Ringing Chaucer's Bells: Shakespeare's Troilus and Cressida and Chaucer's Troilus and Criseyde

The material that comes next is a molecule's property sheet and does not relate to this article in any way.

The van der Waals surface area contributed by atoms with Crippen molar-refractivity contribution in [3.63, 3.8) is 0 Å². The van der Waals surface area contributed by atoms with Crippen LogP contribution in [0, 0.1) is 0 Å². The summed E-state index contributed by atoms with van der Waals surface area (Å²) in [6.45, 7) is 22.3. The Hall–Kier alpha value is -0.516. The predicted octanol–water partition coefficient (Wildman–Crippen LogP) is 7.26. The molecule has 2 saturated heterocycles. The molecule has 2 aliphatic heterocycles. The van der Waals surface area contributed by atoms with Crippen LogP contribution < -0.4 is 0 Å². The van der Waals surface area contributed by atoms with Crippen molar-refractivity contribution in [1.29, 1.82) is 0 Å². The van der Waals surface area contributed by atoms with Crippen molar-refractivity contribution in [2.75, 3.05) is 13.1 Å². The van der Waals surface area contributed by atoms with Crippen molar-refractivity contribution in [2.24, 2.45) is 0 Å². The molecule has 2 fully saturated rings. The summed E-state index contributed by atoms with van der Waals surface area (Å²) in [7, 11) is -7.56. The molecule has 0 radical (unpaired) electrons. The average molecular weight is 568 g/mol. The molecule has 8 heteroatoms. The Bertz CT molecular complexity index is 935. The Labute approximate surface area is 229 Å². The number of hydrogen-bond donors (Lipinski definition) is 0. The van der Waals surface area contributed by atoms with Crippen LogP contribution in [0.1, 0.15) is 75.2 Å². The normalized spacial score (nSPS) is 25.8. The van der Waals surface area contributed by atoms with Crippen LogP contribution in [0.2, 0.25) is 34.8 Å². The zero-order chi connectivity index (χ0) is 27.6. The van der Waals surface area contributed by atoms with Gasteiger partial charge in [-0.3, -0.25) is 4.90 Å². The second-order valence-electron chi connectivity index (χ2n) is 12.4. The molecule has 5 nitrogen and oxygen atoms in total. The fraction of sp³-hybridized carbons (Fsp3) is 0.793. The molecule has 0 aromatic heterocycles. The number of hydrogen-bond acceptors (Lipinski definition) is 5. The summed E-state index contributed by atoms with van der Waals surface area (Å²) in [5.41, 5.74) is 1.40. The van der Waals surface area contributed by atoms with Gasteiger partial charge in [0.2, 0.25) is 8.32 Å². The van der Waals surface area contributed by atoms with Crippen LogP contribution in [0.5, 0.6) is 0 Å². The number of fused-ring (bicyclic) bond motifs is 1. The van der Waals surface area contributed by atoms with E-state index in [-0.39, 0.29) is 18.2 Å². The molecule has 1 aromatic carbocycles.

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In my reading of criticism about Shakespeare's Troilus and Cressida, I have constantly found it assumed that Shakespeare knew of Chaucer's Troilus and Criseyde when he wrote his play, but that his debt to the earlier poet was not great. Certainly Chaucer was not Shakespeare's only source, nor even the predominant one. The Troilus and Cressida Shakespeare would have known were quite different from the ones Chaucer knew. That the story had gone through many transformations between the fourteenth and seventeenth centuries has been shown by Hyder Rollins in "The Troilus-Cressida Story from Chaucer to Shakespeare". Following Chaucer's treatment of it, the story was retold time and time again by less sympathetic writers, until the characters' names became synonyms: Troilus for a true lover, Cressid for a false one, and Pandar for a bawd.